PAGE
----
Mouse Wars

WHILE I WAS cleaning a mouse nest out of my car engine with a bent wire hanger one afternoon—hang on, I’ll get to that—I began to philosophize about the relationship between women and rodents.

First of all, let’s abolish the myth that women freak at the site of four legs and fur. If this were true, none of us would wear lynx. And if beady eyes were a problem, a lot of us wouldn’t be married to a lot of you. I propose that the real reason we scream when we pull a mouse out of the Rice Krispies is that we know we are going to have to do the impossible: convince a man that the furry thing really did trespass in the first place.

“A mouse? In my home? Nah!” And back to reading the sports section. Apparently, fear of the excellent hunting and trapping capabilities of the human male alone keeps miniature rodents at bay, quivering in fear 40 feet outside the boundaries of any man-inhabited residence. Men don’t have to entertain thoughts of how to eliminate mice. Denial works nicely and you don’t even have to get up out of your chair.

Something with gnawing teeth lived in my fireplace once, and my now ex husband (let that be a lesson to you) absolutely refused to believe in its existence. It squeaked and scuttled about boldly all night, but he blamed me, the bedcovers, the children, and the neighbors rather than investigate and be proven wrong. He maintained his position even after I produced evidence. One evening, the hapless thing got its nose stuck in the fireplace grate, so I lifted the entire grate out and presented it to him, critter dangling by its snout from iron grid work, waving its little, stunted legs in the wind.

“That’s not a mouse,” he pronounced with dignity untouched by doubt. “It’s a shrew.”

So I guess he was still right. We didn’t have mice. We had Shakespearean visitors.

When we lived in the country, many specimens of nature appeared on our doorstep: turtles, birds, newts, salamanders, giant spiders. They were usually done in by the intrepid bands of children underfoot at my house, captured in Cool Whip tubs and left to dehydrate on the deck. The calling cards of mice were also discovered by my young explorers, but dismissed by their father.

“Probably just some mouse that traveled through here all by itself and is gone already,” and back to ESPN.

All by itself? A lone mouse? Paladin, the rodent? What would drive a mouse to set out alone for the uncharted suburbs, avoiding commitment and shunning family ties?

“If you see one, you’ve got 50,” my mother used to say. Women know.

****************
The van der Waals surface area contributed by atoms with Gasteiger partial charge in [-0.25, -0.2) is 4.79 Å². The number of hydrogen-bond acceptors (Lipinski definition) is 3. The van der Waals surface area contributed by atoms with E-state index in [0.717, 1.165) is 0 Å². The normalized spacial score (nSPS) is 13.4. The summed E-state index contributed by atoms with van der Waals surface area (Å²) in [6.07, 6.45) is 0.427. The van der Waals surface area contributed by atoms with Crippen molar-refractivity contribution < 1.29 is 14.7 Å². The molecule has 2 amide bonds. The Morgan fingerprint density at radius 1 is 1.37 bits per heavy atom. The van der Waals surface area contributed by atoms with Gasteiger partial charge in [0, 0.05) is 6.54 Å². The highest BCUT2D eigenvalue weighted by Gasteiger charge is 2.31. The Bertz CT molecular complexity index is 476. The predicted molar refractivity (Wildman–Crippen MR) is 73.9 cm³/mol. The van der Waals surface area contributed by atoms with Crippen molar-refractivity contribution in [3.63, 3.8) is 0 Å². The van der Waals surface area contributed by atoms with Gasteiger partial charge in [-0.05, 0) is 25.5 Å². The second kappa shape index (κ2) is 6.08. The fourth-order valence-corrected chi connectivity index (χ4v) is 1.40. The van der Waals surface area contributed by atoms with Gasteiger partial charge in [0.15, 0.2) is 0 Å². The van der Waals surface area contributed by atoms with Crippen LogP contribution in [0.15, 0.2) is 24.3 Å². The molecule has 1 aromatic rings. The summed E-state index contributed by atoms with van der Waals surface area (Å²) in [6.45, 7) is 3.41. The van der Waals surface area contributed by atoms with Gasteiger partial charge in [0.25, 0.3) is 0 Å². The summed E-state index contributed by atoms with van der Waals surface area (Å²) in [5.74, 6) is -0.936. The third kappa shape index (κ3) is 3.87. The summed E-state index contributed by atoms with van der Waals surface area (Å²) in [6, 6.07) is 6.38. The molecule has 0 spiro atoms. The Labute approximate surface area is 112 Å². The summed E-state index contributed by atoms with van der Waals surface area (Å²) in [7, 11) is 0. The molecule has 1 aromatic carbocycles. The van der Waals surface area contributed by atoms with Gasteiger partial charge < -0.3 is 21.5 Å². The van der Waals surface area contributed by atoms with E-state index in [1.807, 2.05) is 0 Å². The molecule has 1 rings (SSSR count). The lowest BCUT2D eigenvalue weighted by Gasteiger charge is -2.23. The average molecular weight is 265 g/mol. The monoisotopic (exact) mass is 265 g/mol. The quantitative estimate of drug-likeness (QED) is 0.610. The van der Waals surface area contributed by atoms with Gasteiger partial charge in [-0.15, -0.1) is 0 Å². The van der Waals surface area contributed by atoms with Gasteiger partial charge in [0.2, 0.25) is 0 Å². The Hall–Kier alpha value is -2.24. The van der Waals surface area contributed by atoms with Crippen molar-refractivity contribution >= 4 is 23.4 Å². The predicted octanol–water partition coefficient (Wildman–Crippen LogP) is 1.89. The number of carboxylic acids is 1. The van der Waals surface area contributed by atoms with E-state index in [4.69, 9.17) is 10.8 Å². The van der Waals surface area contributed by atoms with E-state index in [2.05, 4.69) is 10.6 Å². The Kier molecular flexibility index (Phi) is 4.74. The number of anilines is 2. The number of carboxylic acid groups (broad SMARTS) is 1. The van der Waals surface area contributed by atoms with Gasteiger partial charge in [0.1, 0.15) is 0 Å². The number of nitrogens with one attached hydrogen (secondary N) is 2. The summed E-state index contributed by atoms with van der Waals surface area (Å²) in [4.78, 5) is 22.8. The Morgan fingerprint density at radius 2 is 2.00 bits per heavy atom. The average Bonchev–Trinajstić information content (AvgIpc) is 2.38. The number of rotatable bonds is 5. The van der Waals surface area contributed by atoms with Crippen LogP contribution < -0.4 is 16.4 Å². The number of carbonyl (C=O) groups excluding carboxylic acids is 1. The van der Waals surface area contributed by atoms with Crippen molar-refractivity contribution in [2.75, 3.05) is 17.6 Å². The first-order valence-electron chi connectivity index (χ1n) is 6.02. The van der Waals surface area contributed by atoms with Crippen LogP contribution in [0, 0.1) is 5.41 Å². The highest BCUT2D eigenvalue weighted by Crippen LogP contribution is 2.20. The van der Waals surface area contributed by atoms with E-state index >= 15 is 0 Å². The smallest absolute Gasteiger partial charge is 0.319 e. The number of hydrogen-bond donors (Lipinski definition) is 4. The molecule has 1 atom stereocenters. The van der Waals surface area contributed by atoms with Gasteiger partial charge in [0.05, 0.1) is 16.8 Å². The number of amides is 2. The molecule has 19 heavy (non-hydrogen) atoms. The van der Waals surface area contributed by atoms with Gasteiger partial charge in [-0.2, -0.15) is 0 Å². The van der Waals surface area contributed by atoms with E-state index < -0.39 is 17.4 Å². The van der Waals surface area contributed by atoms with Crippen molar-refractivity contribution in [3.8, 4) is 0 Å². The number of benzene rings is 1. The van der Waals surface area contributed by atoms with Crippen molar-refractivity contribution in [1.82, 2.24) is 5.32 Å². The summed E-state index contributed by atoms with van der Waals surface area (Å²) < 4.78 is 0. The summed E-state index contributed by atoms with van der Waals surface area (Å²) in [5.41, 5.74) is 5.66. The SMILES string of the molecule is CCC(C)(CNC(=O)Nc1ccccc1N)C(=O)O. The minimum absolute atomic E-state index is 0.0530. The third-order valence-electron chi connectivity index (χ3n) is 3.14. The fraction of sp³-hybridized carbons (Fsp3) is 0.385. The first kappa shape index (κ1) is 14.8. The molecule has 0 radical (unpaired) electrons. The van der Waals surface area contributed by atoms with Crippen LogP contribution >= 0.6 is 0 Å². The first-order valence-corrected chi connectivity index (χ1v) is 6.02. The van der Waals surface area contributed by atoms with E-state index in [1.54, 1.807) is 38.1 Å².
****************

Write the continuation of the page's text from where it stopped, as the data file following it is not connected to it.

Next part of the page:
I invited the mouse terminator to visit. He drove up in an unmarked truck, and inspected my sofa cushions ( think about that one the next time you curl up to watch television) and my crawlspace wearing a helmet with a headlight on it. Really.

“These the things have no morals at all,” he said. “Disgusting. Brothers breed with daughters, sisters with brothers. They don’t care.” So now I don’t have enough to worry about thinking they’ll chew their way through my electrical wiring and start a fire, I have to worry about mouse incest in the furnace room. I could go on Oprah.

My then-husband did not believe the rodent assassin, so I planted traps alone. And, since, of course, we didn’t actually have any mice (we caught and killed 37), I had to dispose of each one myself. The recipe for this is: 1 quart-size Ziploc bag per corpse and one pair of stainless steel spaghetti tongs, dedicated to this specific purpose. He refused to look at any of them.

My finest hour in feminist rodent removal came the day I located what looked to be their outside entry point. I brewed myself a pot of tea and mounted surveillance by the patio door. Sure enough, along came a fat gray thing trying to wedge itself between the siding and the cinderblock.

I called for backup and grabbed my tools. In a moment, I had the hindquarters of a large field mouse firmly grasped in my pizza pinchers, Ziploc bag at the ready, and an audience of 16 awe-struck children.

This came back to haunt me months later when, during a lull in the conversation at a formal school reception, my son, hair slicked down and parted neatly, wearing a navy blue blazer and a handsome red tie, announced to the prim group: “My mom tonged a mouse once.” I am legend among the PTA.

With all this history, it did not shock me when the air coming from the heating ducts in my car dashboard started smelling a bit, well, musty. Fuzzy. That tenth-grade biology class odor. In fact, I had been reminiscing rather fondly of my old high school lab partner while driving lately, and now I knew why.

This is not an uncommon phenomenon, my mechanic tells me. It’s cold in the garage and warm in the engine, so they climb on up there and build little nests.

“Nests? Nests?” I hear the men asking. Women know this, they don’t need to ask. Yes, mice build nests out of paper and bits of foam and hair and other wonderful crud that looks like it came up from the drain clog.

So after I dropped the kids at school, I parked the car in the driveway, popped up the hood, unbent a wire coat hanger, and started to fish the mouse house out, bit by shredded bit.

The mailman came by and asked what I was doing.

“Mouse nest on the engine block,” I said.

“Mice? Mice in a car? Nah!”

 

This appeared in the Star Tribune, December 6, 1993.

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